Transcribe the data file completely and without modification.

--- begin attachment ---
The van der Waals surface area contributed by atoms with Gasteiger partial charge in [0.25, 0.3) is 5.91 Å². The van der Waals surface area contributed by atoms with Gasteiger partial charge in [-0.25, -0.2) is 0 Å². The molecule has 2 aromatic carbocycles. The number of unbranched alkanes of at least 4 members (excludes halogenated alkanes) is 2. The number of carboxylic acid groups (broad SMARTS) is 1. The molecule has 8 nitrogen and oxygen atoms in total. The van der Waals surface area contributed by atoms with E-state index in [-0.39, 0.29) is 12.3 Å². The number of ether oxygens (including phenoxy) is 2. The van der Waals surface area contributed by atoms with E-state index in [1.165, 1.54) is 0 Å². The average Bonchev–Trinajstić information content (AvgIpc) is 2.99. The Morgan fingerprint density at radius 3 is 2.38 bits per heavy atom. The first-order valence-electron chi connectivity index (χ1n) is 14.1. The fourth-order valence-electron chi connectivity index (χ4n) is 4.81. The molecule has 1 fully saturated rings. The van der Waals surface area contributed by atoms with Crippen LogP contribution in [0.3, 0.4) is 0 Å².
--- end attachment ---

The van der Waals surface area contributed by atoms with Gasteiger partial charge in [0.25, 0.3) is 5.91 Å². The van der Waals surface area contributed by atoms with Gasteiger partial charge in [-0.25, -0.2) is 0 Å². The molecule has 2 aromatic carbocycles. The number of unbranched alkanes of at least 4 members (excludes halogenated alkanes) is 2. The number of carboxylic acid groups (broad SMARTS) is 1. The molecule has 8 nitrogen and oxygen atoms in total. The van der Waals surface area contributed by atoms with E-state index in [-0.39, 0.29) is 12.3 Å². The number of ether oxygens (including phenoxy) is 2. The van der Waals surface area contributed by atoms with E-state index in [1.165, 1.54) is 0 Å². The average Bonchev–Trinajstić information content (AvgIpc) is 2.99. The Morgan fingerprint density at radius 3 is 2.38 bits per heavy atom. The first-order valence-electron chi connectivity index (χ1n) is 14.1. The fourth-order valence-electron chi connectivity index (χ4n) is 4.81. The molecule has 1 fully saturated rings. The van der Waals surface area contributed by atoms with Crippen LogP contribution in [0.3, 0.4) is 0 Å².